In 1998, GSK made a commitment to donate to WHO as much albendazole as needed until lymphatic filariasis (LF) is eliminated globally as a public health problem. GSK announced in 2010 the expansion of its commitment to WHO with a pledge to additionally donate up to 400 million albendazole tablets each year to fight soil-transmitted helminth infections in school age children. Since the start of GSK’s commitments to fight the two diseases, GSK has donated over 5 billion albendazole tablets to 61 countries implementing LF elimination activities and to 55 countries implementing deworming activities.
< Round worm taken from the small intestine of an African child > CDC
Soil-transmitted helminths are intestinal worms that grow in contaminated wet soil and eventually infect people. Representative helminths include Ascaris lumbricoides (sometimes just called Ascaris or round worm), whipworm (Trichuris trichiura), and hookworm (Anclostoma duodenale and Necator americanus). They enter human’s body through food contaminated with helminth eggs or larvae. Although symptoms vary by the type of helminth, they include anemia, malnutrition, and bowel obstruction.
Infection risks are high in tropical/subtropical areas in sub-Saharan Africa, the Americas, China and East Asia. According to the data released by the World Health Organization (WHO) in 2016, more than 1.5 billion people, or 24% of the world’s population, are infected with soil-transmitted helminth infections worldwide.
Causes of Infection
Soil-transmitted helminths, including roundworm, whipworm, and hookworm
Soil-transmitted helminths cause infectious diseases through parasitic worm eggs, or larvae, that are transmitted to human intestines through contaminated soil. These parasitic worms include roundworm, whipworm, and hookworm. Soil-transmitted helminths inhabit the intestines of their host, with the eggs of these worms being released in the feces of the patient. If an infected patient passes stool outdoors, or if the stool of an infected patient is utilized as plant fertilizer, the eggs are deposited in the soil, where they eventually hatch and, as the worms mature, continue the cycle of infection. In humans, it is roundworm and whipworm that cause infection when their eggs or larvae are ingested; the ingestion of hookworm eggs does not lead to infection. In the cause of the latter, the eggs hatch while in soil to releasing larvae that matures into a form that can then penetrate human skin, and is primarily transmitted when the would-be host is traveling without shoes on contaminated soil. There is, however, another type of hookworm that has been confirmed to be transmitted through the ingestion of its larvae.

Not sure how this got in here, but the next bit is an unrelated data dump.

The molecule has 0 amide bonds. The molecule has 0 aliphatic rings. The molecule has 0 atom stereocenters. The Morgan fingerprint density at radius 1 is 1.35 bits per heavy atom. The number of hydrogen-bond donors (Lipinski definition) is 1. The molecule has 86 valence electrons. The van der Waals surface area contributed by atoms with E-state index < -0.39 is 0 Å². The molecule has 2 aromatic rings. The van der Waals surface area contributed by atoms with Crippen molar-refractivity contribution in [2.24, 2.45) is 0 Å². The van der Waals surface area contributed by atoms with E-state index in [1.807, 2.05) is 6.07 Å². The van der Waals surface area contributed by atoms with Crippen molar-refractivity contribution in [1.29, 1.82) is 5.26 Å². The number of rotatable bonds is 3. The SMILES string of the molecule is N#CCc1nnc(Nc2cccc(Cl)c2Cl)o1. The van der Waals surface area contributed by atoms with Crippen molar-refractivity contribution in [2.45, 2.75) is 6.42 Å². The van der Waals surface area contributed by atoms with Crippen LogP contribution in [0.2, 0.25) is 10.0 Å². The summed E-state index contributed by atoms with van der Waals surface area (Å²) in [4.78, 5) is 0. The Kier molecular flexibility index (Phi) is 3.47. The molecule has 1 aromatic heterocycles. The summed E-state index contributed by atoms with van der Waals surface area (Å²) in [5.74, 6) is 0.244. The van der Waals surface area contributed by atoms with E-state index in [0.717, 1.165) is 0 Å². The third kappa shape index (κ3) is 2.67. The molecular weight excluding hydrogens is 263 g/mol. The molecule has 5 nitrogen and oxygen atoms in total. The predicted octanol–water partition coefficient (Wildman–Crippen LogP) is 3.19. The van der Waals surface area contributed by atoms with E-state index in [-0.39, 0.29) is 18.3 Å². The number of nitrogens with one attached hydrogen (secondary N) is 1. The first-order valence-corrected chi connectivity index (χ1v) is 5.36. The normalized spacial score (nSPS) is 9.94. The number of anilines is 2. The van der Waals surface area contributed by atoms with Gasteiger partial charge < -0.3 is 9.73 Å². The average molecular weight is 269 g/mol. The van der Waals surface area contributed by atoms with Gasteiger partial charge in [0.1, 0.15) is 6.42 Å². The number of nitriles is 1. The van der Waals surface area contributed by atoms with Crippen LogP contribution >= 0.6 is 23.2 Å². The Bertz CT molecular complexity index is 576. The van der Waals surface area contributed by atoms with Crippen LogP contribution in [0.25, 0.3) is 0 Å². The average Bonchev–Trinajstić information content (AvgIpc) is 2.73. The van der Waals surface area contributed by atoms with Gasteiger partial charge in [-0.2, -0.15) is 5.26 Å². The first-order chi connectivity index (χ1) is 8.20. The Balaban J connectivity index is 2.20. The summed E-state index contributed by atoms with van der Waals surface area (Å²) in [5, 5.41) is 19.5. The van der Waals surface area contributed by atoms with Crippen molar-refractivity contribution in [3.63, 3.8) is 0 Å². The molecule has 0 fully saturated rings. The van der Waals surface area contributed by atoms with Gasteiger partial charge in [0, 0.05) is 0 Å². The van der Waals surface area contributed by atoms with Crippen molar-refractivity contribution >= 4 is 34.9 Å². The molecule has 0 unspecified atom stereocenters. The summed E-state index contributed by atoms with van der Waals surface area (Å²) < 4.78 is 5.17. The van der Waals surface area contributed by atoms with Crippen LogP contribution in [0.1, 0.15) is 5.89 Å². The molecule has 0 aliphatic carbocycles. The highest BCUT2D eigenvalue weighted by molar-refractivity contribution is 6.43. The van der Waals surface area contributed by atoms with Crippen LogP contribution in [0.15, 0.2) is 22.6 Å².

There are normally no observable symptoms for patients who have contracted milder soil-transmitted helminth infections. Long-term or heavy infections—from either one of the parasitic worms—can cause a range of health problems, including abdominal pain, diarrhea, blood and protein loss, rectal prolapse, and physical and cognitive slow growth. Children with heavy infections especially will suffer from a growth disorder caused by iron and protein deficiencies or malnutrition.
Symptoms distinctive to each parasitic worm include the following:
< Round worm taken from the small intestine of an African child > CDC
Heavy infections can cause intestinal blockage and impaired growth in children. When worms migrate to the lungs, this causes coughs and other symptoms.
Itching and a localized rash are often the first signs of hookworm infection. These symptoms occur when the larvae penetrate the skin. Some also cause gastrointestinal symptoms, especially for people who are infected for the first time. Meanwhile, anemia and protein deficiency due to bleeding at the site in the body where the adult worms have attached to intestines are considered to be the most serious symptoms of hookworm infection For pediatric patients, repeated infection through multiple worms can also lead to iron and protein deficiencies, causing retarded physical and/or mental development.
Mild infections will not normally manifest as observable signs or symptoms. However, patients with more serious infections may suffer from frequent and painful passage of stool. In the case of the latter, the stool will comprise a mixture of mucus, water and blood and in instances of diarrhea, typically be accompanied by a sharp, acrid odor. Long-term or repeated infections with whipworm can cause serious health problems including malnutrition, anemia, and slow physical growth, particularly in children.